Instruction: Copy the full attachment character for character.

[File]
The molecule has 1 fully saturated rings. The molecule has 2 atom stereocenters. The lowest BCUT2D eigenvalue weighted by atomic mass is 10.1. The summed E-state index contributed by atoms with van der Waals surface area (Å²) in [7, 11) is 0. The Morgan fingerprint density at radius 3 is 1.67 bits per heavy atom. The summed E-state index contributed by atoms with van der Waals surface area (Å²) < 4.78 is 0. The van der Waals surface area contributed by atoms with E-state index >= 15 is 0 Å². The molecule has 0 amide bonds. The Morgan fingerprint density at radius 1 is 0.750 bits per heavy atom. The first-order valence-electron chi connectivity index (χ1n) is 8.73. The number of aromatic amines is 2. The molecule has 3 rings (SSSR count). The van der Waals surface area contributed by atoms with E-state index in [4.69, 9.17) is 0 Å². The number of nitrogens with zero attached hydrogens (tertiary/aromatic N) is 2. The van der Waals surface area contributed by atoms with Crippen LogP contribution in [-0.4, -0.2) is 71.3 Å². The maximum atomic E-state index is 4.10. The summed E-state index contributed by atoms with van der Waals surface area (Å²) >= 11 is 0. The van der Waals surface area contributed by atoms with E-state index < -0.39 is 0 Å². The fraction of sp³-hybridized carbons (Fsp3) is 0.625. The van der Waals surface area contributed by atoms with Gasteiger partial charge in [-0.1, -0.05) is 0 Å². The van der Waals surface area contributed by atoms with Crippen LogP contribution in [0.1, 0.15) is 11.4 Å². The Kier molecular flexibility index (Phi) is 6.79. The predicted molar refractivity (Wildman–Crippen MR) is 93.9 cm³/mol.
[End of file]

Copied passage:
The molecule has 1 fully saturated rings. The molecule has 2 atom stereocenters. The lowest BCUT2D eigenvalue weighted by atomic mass is 10.1. The summed E-state index contributed by atoms with van der Waals surface area (Å²) in [7, 11) is 0. The Morgan fingerprint density at radius 3 is 1.67 bits per heavy atom. The summed E-state index contributed by atoms with van der Waals surface area (Å²) < 4.78 is 0. The van der Waals surface area contributed by atoms with E-state index >= 15 is 0 Å². The molecule has 0 amide bonds. The Morgan fingerprint density at radius 1 is 0.750 bits per heavy atom. The first-order valence-electron chi connectivity index (χ1n) is 8.73. The number of aromatic amines is 2. The molecule has 3 rings (SSSR count). The van der Waals surface area contributed by atoms with E-state index in [4.69, 9.17) is 0 Å². The number of nitrogens with zero attached hydrogens (tertiary/aromatic N) is 2. The van der Waals surface area contributed by atoms with Crippen LogP contribution in [-0.4, -0.2) is 71.3 Å². The maximum atomic E-state index is 4.10. The summed E-state index contributed by atoms with van der Waals surface area (Å²) >= 11 is 0. The van der Waals surface area contributed by atoms with E-state index < -0.39 is 0 Å². The fraction of sp³-hybridized carbons (Fsp3) is 0.625. The van der Waals surface area contributed by atoms with Gasteiger partial charge in [-0.1, -0.05) is 0 Å². The van der Waals surface area contributed by atoms with Crippen LogP contribution in [0.1, 0.15) is 11.4 Å². The Kier molecular flexibility index (Phi) is 6.79. The predicted molar refractivity (Wildman–Crippen MR) is 93.9 cm³/mol.